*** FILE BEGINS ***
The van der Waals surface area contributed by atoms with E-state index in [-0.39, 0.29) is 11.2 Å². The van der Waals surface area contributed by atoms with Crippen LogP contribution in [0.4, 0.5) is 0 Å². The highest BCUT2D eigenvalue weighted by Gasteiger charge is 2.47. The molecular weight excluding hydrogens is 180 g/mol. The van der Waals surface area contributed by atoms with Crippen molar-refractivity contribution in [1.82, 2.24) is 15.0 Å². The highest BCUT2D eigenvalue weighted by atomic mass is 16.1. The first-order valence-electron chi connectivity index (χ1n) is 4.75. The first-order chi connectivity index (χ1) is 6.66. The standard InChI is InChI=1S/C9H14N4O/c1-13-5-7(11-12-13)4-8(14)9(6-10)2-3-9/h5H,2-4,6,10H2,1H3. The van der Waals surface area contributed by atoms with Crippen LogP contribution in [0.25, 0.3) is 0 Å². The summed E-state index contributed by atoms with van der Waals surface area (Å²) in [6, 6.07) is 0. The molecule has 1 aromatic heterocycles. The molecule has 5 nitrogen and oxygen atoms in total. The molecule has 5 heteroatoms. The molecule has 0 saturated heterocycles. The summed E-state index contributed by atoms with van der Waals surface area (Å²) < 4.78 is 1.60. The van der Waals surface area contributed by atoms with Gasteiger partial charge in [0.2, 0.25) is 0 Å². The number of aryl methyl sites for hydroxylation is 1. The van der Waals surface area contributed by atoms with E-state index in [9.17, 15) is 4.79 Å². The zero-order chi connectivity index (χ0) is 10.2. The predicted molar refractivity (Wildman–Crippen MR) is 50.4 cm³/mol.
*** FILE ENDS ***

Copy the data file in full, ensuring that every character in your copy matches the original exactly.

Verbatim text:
The van der Waals surface area contributed by atoms with E-state index in [-0.39, 0.29) is 11.2 Å². The van der Waals surface area contributed by atoms with Crippen LogP contribution in [0.4, 0.5) is 0 Å². The highest BCUT2D eigenvalue weighted by Gasteiger charge is 2.47. The molecular weight excluding hydrogens is 180 g/mol. The van der Waals surface area contributed by atoms with Crippen molar-refractivity contribution in [1.82, 2.24) is 15.0 Å². The highest BCUT2D eigenvalue weighted by atomic mass is 16.1. The first-order valence-electron chi connectivity index (χ1n) is 4.75. The first-order chi connectivity index (χ1) is 6.66. The standard InChI is InChI=1S/C9H14N4O/c1-13-5-7(11-12-13)4-8(14)9(6-10)2-3-9/h5H,2-4,6,10H2,1H3. The van der Waals surface area contributed by atoms with Crippen LogP contribution in [0.25, 0.3) is 0 Å². The summed E-state index contributed by atoms with van der Waals surface area (Å²) in [6, 6.07) is 0. The molecule has 1 aromatic heterocycles. The molecule has 5 nitrogen and oxygen atoms in total. The molecule has 5 heteroatoms. The molecule has 0 saturated heterocycles. The summed E-state index contributed by atoms with van der Waals surface area (Å²) < 4.78 is 1.60. The van der Waals surface area contributed by atoms with Gasteiger partial charge in [0.2, 0.25) is 0 Å². The number of aryl methyl sites for hydroxylation is 1. The van der Waals surface area contributed by atoms with E-state index in [9.17, 15) is 4.79 Å². The zero-order chi connectivity index (χ0) is 10.2. The predicted molar refractivity (Wildman–Crippen MR) is 50.4 cm³/mol.